Five things you didn’t know about St. Patrick’s Day
Dancers in Buenos Aires, Argentina, commemorate St. Patrick’s Day on 17 March 2014 – Photo by Wirestock Creators

4. Lent is the reason people drink a lot on St. Patrick’s Day

Awkwardly for Catholics who like to imbibe, St. Patrick’s Day falls during Lent – the 40-day period during which the faithful are meant to practise penance, fast, and forswear indulgences such as alcohol.

Perhaps realising that it was fighting a losing battle, the Church in 19th century America began dispensing Catholics from such obligations on St. Patrick’s Day itself – giving them a quick day of revelry before Lent ended on Holy Thursday. Judging by the boisterous St. Patrick’s Day celebrations around the world, the tradition of cramming several weeks worth or partying into a single day seems to have persisted.

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Such exemptions can’t be granted when St. Patrick’s Day falls during Holy Week, however. The day has fallen twice on Palm Sunday during the last 80 or so years, when the celebrations were tactfully moved – to 3 April 1940 and 15 March 2008 – in order to maintain religious propriety. The feast day won’t fall in Holy Week again until 2160.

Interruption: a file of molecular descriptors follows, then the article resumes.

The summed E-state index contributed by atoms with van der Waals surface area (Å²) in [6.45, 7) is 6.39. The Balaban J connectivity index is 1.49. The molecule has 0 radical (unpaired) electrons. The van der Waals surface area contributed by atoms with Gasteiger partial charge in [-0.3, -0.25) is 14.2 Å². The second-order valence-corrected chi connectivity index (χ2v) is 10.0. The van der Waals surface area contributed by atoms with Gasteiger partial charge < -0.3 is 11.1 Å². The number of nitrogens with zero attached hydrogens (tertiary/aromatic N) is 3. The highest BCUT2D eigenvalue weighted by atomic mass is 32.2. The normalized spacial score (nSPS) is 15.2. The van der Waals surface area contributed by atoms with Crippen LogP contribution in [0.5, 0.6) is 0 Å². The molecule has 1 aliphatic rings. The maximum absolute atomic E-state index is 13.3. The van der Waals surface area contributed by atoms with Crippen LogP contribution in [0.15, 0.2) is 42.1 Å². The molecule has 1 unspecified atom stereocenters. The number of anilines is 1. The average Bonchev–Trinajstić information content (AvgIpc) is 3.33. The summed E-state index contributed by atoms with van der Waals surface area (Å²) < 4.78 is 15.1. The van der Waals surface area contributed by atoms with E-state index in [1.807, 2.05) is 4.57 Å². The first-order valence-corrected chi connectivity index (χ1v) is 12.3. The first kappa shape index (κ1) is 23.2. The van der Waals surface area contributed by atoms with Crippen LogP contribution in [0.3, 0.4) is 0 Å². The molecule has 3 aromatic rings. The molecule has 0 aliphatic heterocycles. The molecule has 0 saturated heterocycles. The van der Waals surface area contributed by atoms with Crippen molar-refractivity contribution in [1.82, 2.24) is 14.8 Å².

5. St. Patrick’s Day has been celebrated in space

While on the International Space Station (ISS) on St. Patrick’s Day 2011, the Irish American astronaut Catherin Coleman played a flute and a tin whistle belonging to members of the Irish folk group the Chieftains. The band later included a recording of her performance on its 2012 album Voice of Ages.

[See more: Macao scientists line up to take part in manned space programme]

On St. Patrick’s Day in 2013, Chris Hadfield – the Canadian astronaut whose recording of David Bowie’s “Space Oddity” made him a viral star – wore green while aboard the ISS and recorded himself singing the iconic Irish ballad “Danny Boy.”